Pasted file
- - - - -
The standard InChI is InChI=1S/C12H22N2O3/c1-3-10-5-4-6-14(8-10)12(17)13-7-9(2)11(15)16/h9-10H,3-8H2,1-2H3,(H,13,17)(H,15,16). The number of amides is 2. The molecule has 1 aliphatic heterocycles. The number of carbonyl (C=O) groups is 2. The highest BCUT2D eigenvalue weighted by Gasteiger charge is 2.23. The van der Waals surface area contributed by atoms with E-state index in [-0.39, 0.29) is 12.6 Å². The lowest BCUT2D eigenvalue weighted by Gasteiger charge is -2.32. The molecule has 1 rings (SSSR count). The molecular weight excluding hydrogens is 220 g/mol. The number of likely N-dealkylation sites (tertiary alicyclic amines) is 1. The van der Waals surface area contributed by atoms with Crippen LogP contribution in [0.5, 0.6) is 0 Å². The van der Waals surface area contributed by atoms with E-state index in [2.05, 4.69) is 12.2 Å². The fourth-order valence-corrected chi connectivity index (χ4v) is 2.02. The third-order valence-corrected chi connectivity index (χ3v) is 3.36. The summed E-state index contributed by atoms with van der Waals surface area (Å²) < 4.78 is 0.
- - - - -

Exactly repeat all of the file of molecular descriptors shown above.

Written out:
The standard InChI is InChI=1S/C12H22N2O3/c1-3-10-5-4-6-14(8-10)12(17)13-7-9(2)11(15)16/h9-10H,3-8H2,1-2H3,(H,13,17)(H,15,16). The number of amides is 2. The molecule has 1 aliphatic heterocycles. The number of carbonyl (C=O) groups is 2. The highest BCUT2D eigenvalue weighted by Gasteiger charge is 2.23. The van der Waals surface area contributed by atoms with E-state index in [-0.39, 0.29) is 12.6 Å². The lowest BCUT2D eigenvalue weighted by Gasteiger charge is -2.32. The molecule has 1 rings (SSSR count). The molecular weight excluding hydrogens is 220 g/mol. The number of likely N-dealkylation sites (tertiary alicyclic amines) is 1. The van der Waals surface area contributed by atoms with Crippen LogP contribution in [0.5, 0.6) is 0 Å². The van der Waals surface area contributed by atoms with E-state index in [2.05, 4.69) is 12.2 Å². The fourth-order valence-corrected chi connectivity index (χ4v) is 2.02. The third-order valence-corrected chi connectivity index (χ3v) is 3.36. The summed E-state index contributed by atoms with van der Waals surface area (Å²) < 4.78 is 0.